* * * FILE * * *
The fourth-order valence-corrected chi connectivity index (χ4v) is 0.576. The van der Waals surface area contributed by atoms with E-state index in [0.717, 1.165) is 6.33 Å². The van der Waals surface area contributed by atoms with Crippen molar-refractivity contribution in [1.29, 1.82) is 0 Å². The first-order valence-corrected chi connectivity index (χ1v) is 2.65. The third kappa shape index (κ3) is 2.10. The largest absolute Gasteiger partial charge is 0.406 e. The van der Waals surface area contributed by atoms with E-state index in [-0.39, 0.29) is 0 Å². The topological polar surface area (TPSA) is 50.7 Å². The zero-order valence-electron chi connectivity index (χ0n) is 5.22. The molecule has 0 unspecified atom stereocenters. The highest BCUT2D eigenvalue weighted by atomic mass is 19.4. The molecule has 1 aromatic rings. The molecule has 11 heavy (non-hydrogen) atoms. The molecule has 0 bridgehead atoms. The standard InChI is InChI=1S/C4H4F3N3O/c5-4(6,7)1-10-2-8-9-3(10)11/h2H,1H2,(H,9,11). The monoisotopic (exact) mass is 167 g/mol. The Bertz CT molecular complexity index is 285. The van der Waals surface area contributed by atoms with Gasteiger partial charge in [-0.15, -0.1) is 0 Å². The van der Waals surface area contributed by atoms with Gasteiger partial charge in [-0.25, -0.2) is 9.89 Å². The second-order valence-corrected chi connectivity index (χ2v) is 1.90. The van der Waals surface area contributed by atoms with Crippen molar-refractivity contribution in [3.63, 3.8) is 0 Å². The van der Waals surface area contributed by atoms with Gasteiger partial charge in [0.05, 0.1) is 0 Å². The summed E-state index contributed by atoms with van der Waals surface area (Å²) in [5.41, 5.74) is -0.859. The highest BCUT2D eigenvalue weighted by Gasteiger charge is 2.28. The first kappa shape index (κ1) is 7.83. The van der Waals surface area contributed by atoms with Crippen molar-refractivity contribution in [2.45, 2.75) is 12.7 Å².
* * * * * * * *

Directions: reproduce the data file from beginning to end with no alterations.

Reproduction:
The fourth-order valence-corrected chi connectivity index (χ4v) is 0.576. The van der Waals surface area contributed by atoms with E-state index in [0.717, 1.165) is 6.33 Å². The van der Waals surface area contributed by atoms with Crippen molar-refractivity contribution in [1.29, 1.82) is 0 Å². The first-order valence-corrected chi connectivity index (χ1v) is 2.65. The third kappa shape index (κ3) is 2.10. The largest absolute Gasteiger partial charge is 0.406 e. The van der Waals surface area contributed by atoms with E-state index in [-0.39, 0.29) is 0 Å². The topological polar surface area (TPSA) is 50.7 Å². The zero-order valence-electron chi connectivity index (χ0n) is 5.22. The molecule has 0 unspecified atom stereocenters. The highest BCUT2D eigenvalue weighted by atomic mass is 19.4. The molecule has 1 aromatic rings. The molecule has 11 heavy (non-hydrogen) atoms. The molecule has 0 bridgehead atoms. The standard InChI is InChI=1S/C4H4F3N3O/c5-4(6,7)1-10-2-8-9-3(10)11/h2H,1H2,(H,9,11). The monoisotopic (exact) mass is 167 g/mol. The Bertz CT molecular complexity index is 285. The van der Waals surface area contributed by atoms with Gasteiger partial charge in [-0.15, -0.1) is 0 Å². The van der Waals surface area contributed by atoms with Gasteiger partial charge in [-0.25, -0.2) is 9.89 Å². The second-order valence-corrected chi connectivity index (χ2v) is 1.90. The van der Waals surface area contributed by atoms with Crippen molar-refractivity contribution in [3.63, 3.8) is 0 Å². The van der Waals surface area contributed by atoms with Gasteiger partial charge in [0.05, 0.1) is 0 Å². The summed E-state index contributed by atoms with van der Waals surface area (Å²) in [5.41, 5.74) is -0.859. The highest BCUT2D eigenvalue weighted by Gasteiger charge is 2.28. The first kappa shape index (κ1) is 7.83. The van der Waals surface area contributed by atoms with Crippen molar-refractivity contribution in [2.45, 2.75) is 12.7 Å².